Relegation battles to take centre stage in final round of league
Published 29/03/2016 | 02:30
Here is how the weekend Allianz National Football League permutations might play out:
Dublin have qualified for a league semi-final and are virtually certain to be joined by Kerry and Roscommon who have big score differences that cushion them from what defeat might bring. Roscommon would have to lose very heavily to Dublin to be caught by Cork.
The next four teams - Donegal, Cork, Mayo and Monaghan - can all qualify or be relegated.
Mayo and Monaghan have the same points and same score difference (-12). In the expectation that Mayo should beat Down by more than what Monaghan might beat Donegal by, Stephen Rochford's men should survive.
For Monaghan to avoid the drop they must beat Donegal and hope that Kerry do them a favour against Cork in Tralee. In that scenario, Cork would go down on score difference in a four-way tie.
If Cork draw or win Monaghan would need to win by 13 points or more to leap-frog Donegal, a most unlikely scenario.
A Cork win and Donegal defeat will see Cork join Dublin, Kerry and Roscommon in the semi-finals. If both win, Donegal's score difference is far superior (+24 between them).
At the top it's a straight-forward head-to-head between Cavan and Galway who meet on Sunday. Cavan have the luxury of being able to draw and still go up.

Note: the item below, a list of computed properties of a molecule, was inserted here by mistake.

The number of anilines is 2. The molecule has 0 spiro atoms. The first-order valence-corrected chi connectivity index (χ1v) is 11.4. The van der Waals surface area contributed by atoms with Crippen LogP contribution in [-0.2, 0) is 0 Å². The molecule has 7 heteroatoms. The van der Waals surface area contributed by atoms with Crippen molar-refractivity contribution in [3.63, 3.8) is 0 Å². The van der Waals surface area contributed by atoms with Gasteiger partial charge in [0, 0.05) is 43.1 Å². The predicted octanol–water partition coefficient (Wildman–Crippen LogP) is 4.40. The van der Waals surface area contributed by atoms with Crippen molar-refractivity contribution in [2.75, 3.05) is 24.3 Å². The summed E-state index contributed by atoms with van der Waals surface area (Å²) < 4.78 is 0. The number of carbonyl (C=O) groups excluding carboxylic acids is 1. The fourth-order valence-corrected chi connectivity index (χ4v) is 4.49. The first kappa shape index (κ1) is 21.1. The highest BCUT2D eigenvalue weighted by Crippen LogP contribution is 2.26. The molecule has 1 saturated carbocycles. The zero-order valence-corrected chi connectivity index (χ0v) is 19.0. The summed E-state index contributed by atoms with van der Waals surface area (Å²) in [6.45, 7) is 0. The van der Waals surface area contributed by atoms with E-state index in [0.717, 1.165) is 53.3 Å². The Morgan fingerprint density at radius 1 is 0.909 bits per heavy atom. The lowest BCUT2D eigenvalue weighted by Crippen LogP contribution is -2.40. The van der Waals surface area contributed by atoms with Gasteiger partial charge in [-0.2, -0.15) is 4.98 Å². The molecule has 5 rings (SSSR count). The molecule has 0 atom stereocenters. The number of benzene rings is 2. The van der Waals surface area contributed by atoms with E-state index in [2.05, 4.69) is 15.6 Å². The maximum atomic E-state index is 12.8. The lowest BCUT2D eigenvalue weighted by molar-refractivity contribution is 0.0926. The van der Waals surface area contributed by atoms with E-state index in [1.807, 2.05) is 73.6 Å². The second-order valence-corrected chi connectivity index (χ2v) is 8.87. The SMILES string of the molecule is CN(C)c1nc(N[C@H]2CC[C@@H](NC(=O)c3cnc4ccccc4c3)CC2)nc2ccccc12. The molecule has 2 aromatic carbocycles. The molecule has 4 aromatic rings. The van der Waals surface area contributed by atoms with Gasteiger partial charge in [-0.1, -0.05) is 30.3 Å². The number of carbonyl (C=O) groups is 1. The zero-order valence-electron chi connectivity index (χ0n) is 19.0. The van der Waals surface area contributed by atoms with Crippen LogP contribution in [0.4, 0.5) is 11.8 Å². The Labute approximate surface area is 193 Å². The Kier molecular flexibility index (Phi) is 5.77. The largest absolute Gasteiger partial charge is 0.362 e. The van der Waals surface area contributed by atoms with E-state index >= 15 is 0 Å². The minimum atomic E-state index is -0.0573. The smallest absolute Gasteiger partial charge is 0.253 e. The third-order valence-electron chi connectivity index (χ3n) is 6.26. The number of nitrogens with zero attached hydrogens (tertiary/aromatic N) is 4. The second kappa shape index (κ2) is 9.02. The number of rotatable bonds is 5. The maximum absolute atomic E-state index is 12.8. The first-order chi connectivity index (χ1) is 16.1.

Relegation is stacked with so many permutations, especially in a division where 25 per cent of the games have ended level.
For Laois to survive they must beat Meath at home and hope that Armagh lose to Derry in the Athletic Grounds. If Laois win, Armagh draw and Fermanagh beat Tyrone, Laois would survive on the head to head with Armagh (both then on five points).
If Laois and Armagh win and Fermanagh lose, Laois would go down with Meath on their head- to-head (both five points) with Fermanagh.
Meath's survival almost solely depends on victory in Portlaoise. The only other mathematical possibility that could see them drop, if they beat Laois, would be a three-way tie on six points with Derry and Armagh. In that case a one-point Meath win would take their score difference to -11, a 12-point Armagh win would take their score difference to -10 and bring Derry, currently +2, to -10 too. A Fermanagh win over Tyrone would take them to seven points, clear of that congestion.
Armagh can beat Derry and still go down if Meath beat Laois and Fermanagh beat or draw with Tyrone. That creates a three or four-way tie that then depends on score difference, weakening Armagh's case.
If Meath beat Laois, Fermanagh lose to Tyrone and Armagh beat Derry, Fermanagh join Laois in Division Three.
The maths still doesn't secure Derry but it would take a 13-point defeat to Armagh to trouble them.
Kildare bounce back up, Clare have their fate in their own hands. Even if they lose to Kildare on Sunday, a three-way tie on eight points, the most likely outcome, suits them because of their +31 score difference, +38 ahead of Longford and Offaly on six points. But they need to avoid a head-to-head with either Offaly or Tipperary who have beaten them.
At the other end Limerick are relegated while Westmeath, on five points, really must beat Longford to avoid a similar fate. A draw could spare them if there was a three-way tie on six points as their score difference +3, is quite strong.
Antrim and Louth have secured Division Three status as Louth, on eight points, have head-to-head advantage on Wexford (six points) even if they lose to Antrim and Wexford beat Carlow.